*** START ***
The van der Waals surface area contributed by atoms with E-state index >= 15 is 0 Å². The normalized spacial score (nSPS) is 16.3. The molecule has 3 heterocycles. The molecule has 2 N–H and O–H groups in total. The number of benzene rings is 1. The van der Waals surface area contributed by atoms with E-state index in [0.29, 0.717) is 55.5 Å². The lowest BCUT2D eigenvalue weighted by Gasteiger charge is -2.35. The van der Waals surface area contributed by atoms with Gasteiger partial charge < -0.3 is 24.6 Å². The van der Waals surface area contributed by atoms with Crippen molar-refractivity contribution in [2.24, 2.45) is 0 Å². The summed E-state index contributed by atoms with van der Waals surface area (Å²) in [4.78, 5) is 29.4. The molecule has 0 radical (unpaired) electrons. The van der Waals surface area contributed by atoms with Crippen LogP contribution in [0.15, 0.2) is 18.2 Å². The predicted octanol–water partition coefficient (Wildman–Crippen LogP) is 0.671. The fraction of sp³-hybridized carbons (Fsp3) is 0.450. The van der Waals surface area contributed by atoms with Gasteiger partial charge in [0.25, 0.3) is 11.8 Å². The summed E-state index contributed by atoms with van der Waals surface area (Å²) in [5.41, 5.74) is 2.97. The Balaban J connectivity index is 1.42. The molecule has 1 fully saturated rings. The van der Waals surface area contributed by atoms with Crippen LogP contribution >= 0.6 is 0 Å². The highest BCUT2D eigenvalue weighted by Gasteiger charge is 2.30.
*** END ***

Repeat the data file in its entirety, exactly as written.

The van der Waals surface area contributed by atoms with E-state index >= 15 is 0 Å². The normalized spacial score (nSPS) is 16.3. The molecule has 3 heterocycles. The molecule has 2 N–H and O–H groups in total. The number of benzene rings is 1. The van der Waals surface area contributed by atoms with E-state index in [0.29, 0.717) is 55.5 Å². The lowest BCUT2D eigenvalue weighted by Gasteiger charge is -2.35. The van der Waals surface area contributed by atoms with Gasteiger partial charge < -0.3 is 24.6 Å². The van der Waals surface area contributed by atoms with Crippen molar-refractivity contribution in [2.24, 2.45) is 0 Å². The summed E-state index contributed by atoms with van der Waals surface area (Å²) in [4.78, 5) is 29.4. The molecule has 0 radical (unpaired) electrons. The van der Waals surface area contributed by atoms with Crippen LogP contribution in [0.15, 0.2) is 18.2 Å². The predicted octanol–water partition coefficient (Wildman–Crippen LogP) is 0.671. The fraction of sp³-hybridized carbons (Fsp3) is 0.450. The van der Waals surface area contributed by atoms with Gasteiger partial charge in [0.25, 0.3) is 11.8 Å². The summed E-state index contributed by atoms with van der Waals surface area (Å²) in [5.41, 5.74) is 2.97. The Balaban J connectivity index is 1.42. The molecule has 1 fully saturated rings. The van der Waals surface area contributed by atoms with Crippen LogP contribution >= 0.6 is 0 Å². The highest BCUT2D eigenvalue weighted by Gasteiger charge is 2.30.